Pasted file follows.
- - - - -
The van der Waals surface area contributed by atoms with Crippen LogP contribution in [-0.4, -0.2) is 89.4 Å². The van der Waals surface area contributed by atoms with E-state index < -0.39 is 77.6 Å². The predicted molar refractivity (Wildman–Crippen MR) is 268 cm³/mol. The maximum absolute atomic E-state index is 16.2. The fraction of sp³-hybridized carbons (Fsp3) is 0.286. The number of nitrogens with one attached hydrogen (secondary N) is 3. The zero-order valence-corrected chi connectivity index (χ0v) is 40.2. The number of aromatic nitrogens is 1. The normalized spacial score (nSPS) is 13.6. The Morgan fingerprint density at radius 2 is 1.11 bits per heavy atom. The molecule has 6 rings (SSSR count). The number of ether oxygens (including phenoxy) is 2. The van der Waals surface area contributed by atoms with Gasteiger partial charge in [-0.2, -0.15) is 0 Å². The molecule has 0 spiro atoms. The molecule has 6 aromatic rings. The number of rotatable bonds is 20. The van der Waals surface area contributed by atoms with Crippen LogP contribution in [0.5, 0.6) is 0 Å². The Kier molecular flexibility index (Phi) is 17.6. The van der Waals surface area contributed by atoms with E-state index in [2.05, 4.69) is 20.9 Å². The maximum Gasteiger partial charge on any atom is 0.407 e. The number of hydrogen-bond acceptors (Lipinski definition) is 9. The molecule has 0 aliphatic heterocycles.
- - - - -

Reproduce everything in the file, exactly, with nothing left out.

The van der Waals surface area contributed by atoms with Crippen LogP contribution in [-0.4, -0.2) is 89.4 Å². The van der Waals surface area contributed by atoms with E-state index < -0.39 is 77.6 Å². The predicted molar refractivity (Wildman–Crippen MR) is 268 cm³/mol. The maximum absolute atomic E-state index is 16.2. The fraction of sp³-hybridized carbons (Fsp3) is 0.286. The number of nitrogens with one attached hydrogen (secondary N) is 3. The zero-order valence-corrected chi connectivity index (χ0v) is 40.2. The number of aromatic nitrogens is 1. The normalized spacial score (nSPS) is 13.6. The Morgan fingerprint density at radius 2 is 1.11 bits per heavy atom. The molecule has 6 rings (SSSR count). The number of ether oxygens (including phenoxy) is 2. The van der Waals surface area contributed by atoms with Gasteiger partial charge in [-0.2, -0.15) is 0 Å². The molecule has 0 spiro atoms. The molecule has 6 aromatic rings. The number of rotatable bonds is 20. The van der Waals surface area contributed by atoms with Crippen LogP contribution in [0.5, 0.6) is 0 Å². The Kier molecular flexibility index (Phi) is 17.6. The van der Waals surface area contributed by atoms with E-state index in [2.05, 4.69) is 20.9 Å². The maximum Gasteiger partial charge on any atom is 0.407 e. The number of hydrogen-bond acceptors (Lipinski definition) is 9. The molecule has 0 aliphatic heterocycles.